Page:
Lifting the veil on conflict, culture and politics
U.S. military commanders in Afghanistan have often called the Taliban cowards for planting crude roadside bombs, the biggest killer of troops and civilians. They should come out and fight like men, instead of planting these improvised explosive devices (IEDs) and then slipping away into the countryside. If you are out on a patrol with the forces, that’s the kind of thing you often hear.
But some people are questioning this kind of labelling, asking if it is right to dismiss your enemies as cowards, especially one in this case that has fought the world’s most powerful military to a draw, if not a possible retreat.
Can you really call the Taliban who go to war wearing robes, sandals and turbans and armed with assault rifles, rocket propelled grenades and whatever else they can lay their hands on as cowards, asks NightWatch, an intelligence firm that produces regular assessments. They are fighting an army that comes with the most advanced equipment in the history of warfare – body armour, tanks and armoured fighting vehicles, backed by helicopter gunships, artillery and surveillance aircraft.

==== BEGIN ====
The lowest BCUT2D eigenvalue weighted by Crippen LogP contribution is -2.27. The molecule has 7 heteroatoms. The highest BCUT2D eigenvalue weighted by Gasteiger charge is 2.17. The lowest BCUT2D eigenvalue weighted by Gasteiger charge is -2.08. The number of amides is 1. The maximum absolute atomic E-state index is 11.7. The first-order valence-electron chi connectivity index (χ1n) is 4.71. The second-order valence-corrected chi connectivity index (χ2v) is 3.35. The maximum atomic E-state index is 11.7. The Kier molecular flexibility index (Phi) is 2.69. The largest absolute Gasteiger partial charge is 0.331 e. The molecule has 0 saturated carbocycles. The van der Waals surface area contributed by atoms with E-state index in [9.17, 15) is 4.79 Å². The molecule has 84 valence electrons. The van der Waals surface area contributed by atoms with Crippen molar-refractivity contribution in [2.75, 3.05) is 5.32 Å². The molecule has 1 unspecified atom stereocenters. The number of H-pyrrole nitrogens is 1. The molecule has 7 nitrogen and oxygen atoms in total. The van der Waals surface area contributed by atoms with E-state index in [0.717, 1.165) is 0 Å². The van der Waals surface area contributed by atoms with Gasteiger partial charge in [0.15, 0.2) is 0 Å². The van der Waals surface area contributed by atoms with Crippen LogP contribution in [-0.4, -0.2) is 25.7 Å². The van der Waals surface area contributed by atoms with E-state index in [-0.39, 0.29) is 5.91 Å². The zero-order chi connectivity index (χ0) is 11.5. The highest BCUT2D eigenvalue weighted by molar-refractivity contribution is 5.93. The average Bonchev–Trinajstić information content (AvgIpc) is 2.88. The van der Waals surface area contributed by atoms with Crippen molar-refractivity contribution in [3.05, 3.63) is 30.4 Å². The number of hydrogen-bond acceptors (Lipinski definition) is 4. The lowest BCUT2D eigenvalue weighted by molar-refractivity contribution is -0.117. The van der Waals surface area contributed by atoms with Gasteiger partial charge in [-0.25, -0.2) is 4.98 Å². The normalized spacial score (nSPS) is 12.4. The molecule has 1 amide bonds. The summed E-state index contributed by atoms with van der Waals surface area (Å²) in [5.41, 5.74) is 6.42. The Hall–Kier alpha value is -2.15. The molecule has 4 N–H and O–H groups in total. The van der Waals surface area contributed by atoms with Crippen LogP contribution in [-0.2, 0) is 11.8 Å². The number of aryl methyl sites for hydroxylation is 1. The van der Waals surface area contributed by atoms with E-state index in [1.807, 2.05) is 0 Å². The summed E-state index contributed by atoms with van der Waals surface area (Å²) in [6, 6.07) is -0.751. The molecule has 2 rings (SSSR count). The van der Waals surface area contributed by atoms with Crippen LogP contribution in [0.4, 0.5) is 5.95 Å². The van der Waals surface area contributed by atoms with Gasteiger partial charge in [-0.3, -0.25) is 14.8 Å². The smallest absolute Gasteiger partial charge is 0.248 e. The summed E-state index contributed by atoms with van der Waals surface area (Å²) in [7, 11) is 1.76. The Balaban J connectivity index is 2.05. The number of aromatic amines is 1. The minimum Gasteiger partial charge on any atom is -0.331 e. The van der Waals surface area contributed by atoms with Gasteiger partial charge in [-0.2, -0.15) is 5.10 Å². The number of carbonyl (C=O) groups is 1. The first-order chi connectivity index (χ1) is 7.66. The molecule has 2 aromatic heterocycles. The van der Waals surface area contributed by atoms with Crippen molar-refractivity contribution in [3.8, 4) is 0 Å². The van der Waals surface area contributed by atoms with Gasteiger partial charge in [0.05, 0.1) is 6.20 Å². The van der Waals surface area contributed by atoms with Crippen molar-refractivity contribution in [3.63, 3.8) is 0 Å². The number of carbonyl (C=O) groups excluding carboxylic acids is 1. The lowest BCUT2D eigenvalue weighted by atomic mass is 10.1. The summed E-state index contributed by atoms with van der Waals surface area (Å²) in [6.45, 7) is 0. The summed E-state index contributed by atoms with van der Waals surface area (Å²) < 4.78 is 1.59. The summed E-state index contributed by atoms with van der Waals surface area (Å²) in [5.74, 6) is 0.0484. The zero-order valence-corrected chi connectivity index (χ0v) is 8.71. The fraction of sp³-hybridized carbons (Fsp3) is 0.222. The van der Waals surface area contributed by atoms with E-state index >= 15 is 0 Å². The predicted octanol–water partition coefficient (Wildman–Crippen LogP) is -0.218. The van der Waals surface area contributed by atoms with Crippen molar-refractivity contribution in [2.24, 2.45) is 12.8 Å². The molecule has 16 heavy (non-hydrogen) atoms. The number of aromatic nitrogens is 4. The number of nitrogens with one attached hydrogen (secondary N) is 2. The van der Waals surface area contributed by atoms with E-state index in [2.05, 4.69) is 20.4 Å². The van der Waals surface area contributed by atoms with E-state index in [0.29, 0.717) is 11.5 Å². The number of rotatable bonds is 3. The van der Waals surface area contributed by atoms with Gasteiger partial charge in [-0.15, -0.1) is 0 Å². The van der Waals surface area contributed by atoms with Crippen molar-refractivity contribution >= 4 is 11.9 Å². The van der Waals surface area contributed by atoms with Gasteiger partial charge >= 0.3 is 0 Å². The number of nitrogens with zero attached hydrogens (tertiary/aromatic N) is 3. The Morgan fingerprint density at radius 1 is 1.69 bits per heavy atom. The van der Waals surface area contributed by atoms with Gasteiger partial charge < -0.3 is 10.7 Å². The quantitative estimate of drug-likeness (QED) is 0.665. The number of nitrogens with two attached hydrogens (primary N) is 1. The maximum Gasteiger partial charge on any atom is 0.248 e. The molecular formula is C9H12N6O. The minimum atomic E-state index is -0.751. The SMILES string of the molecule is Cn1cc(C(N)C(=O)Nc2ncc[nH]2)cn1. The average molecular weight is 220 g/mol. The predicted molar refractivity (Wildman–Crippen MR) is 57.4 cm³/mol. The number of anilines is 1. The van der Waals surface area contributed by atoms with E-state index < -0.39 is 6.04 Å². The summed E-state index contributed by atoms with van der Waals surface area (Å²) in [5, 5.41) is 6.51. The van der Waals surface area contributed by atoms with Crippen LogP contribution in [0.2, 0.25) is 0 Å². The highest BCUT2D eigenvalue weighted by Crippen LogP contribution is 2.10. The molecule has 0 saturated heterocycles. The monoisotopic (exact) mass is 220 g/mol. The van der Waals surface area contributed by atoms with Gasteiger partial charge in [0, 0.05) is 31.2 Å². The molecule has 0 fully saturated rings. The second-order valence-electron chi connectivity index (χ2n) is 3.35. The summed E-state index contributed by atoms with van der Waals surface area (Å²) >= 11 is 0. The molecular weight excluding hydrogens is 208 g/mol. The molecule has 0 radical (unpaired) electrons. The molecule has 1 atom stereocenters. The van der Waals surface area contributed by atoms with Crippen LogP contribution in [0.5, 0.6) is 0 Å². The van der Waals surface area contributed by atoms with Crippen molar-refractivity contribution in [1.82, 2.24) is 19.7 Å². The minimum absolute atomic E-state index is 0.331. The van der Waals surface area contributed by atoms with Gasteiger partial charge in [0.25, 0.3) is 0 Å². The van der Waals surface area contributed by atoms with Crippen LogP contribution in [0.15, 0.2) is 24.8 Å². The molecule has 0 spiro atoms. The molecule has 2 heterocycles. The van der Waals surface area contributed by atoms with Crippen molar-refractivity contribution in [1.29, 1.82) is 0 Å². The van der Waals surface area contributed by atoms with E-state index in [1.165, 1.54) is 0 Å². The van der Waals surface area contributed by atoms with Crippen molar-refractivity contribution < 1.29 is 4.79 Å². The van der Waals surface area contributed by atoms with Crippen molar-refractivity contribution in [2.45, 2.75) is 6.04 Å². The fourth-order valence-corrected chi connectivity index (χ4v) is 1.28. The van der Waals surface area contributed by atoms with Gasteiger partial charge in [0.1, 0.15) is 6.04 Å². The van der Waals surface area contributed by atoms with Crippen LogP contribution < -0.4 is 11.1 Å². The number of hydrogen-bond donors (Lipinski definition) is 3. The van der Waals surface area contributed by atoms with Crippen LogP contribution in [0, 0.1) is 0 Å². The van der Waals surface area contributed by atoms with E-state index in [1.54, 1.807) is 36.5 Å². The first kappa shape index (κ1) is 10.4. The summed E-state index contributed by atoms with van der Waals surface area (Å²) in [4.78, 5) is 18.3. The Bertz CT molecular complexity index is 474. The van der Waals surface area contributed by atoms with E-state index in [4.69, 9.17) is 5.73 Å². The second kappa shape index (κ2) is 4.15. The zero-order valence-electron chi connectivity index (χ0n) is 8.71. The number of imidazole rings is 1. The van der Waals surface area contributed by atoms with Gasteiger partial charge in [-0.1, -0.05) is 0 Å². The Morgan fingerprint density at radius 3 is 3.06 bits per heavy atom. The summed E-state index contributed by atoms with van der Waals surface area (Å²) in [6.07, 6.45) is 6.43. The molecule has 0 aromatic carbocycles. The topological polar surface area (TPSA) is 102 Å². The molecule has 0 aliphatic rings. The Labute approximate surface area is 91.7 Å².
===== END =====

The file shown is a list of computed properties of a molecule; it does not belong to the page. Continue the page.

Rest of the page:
And above all, the drones – the unmanned aircraft that hover over the skies for hours at a stretch beaming back high resolution pictures down to the numbers on the license plate of pick-ups that the Taliban use in the mountains that straddle Afghanistan and Pakistan. And these unmanned planes are being remotely controlled all the way from the United States.
from Tales from the Trail:
As President Barack Obama nears a decision on whether to send more U.S. troops to Afghanistan, some experts say he should consider the signal his decision will send about his broader commitment to the war, which has grown increasingly unpopular at home.
The White House has been frustrated that its internal deliberations on the Afghanistan strategy have leaked into public view, something that Obama acknowledged on Monday in an interview with Reuters.